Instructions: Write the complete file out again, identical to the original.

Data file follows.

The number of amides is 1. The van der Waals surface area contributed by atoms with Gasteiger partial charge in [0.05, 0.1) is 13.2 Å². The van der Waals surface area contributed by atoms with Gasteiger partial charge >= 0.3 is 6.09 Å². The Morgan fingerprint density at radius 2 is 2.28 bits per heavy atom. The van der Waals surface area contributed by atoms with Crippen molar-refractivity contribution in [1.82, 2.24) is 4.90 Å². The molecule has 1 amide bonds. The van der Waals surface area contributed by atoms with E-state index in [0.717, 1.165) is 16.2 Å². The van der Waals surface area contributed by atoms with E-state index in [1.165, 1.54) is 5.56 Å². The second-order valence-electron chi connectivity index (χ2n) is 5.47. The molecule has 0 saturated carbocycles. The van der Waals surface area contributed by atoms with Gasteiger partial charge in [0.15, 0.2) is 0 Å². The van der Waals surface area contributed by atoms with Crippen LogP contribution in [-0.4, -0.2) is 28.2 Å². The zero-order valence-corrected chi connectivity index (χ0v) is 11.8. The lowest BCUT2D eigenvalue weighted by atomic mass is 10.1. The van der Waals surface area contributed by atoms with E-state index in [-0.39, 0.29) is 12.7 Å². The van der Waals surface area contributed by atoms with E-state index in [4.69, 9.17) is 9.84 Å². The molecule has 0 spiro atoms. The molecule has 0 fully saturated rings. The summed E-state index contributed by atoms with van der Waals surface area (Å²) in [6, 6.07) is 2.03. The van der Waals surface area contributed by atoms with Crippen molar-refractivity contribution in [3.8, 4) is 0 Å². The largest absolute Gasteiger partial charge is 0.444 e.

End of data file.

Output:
The number of amides is 1. The van der Waals surface area contributed by atoms with Gasteiger partial charge in [0.05, 0.1) is 13.2 Å². The van der Waals surface area contributed by atoms with Gasteiger partial charge >= 0.3 is 6.09 Å². The Morgan fingerprint density at radius 2 is 2.28 bits per heavy atom. The van der Waals surface area contributed by atoms with Crippen molar-refractivity contribution in [1.82, 2.24) is 4.90 Å². The molecule has 1 amide bonds. The van der Waals surface area contributed by atoms with E-state index in [0.717, 1.165) is 16.2 Å². The van der Waals surface area contributed by atoms with E-state index in [1.165, 1.54) is 5.56 Å². The second-order valence-electron chi connectivity index (χ2n) is 5.47. The molecule has 0 saturated carbocycles. The van der Waals surface area contributed by atoms with Gasteiger partial charge in [0.15, 0.2) is 0 Å². The van der Waals surface area contributed by atoms with Crippen LogP contribution in [-0.4, -0.2) is 28.2 Å². The zero-order valence-corrected chi connectivity index (χ0v) is 11.8. The lowest BCUT2D eigenvalue weighted by atomic mass is 10.1. The van der Waals surface area contributed by atoms with E-state index in [-0.39, 0.29) is 12.7 Å². The van der Waals surface area contributed by atoms with E-state index in [4.69, 9.17) is 9.84 Å². The molecule has 0 spiro atoms. The molecule has 0 fully saturated rings. The summed E-state index contributed by atoms with van der Waals surface area (Å²) in [6, 6.07) is 2.03. The van der Waals surface area contributed by atoms with Crippen molar-refractivity contribution in [3.8, 4) is 0 Å². The largest absolute Gasteiger partial charge is 0.444 e.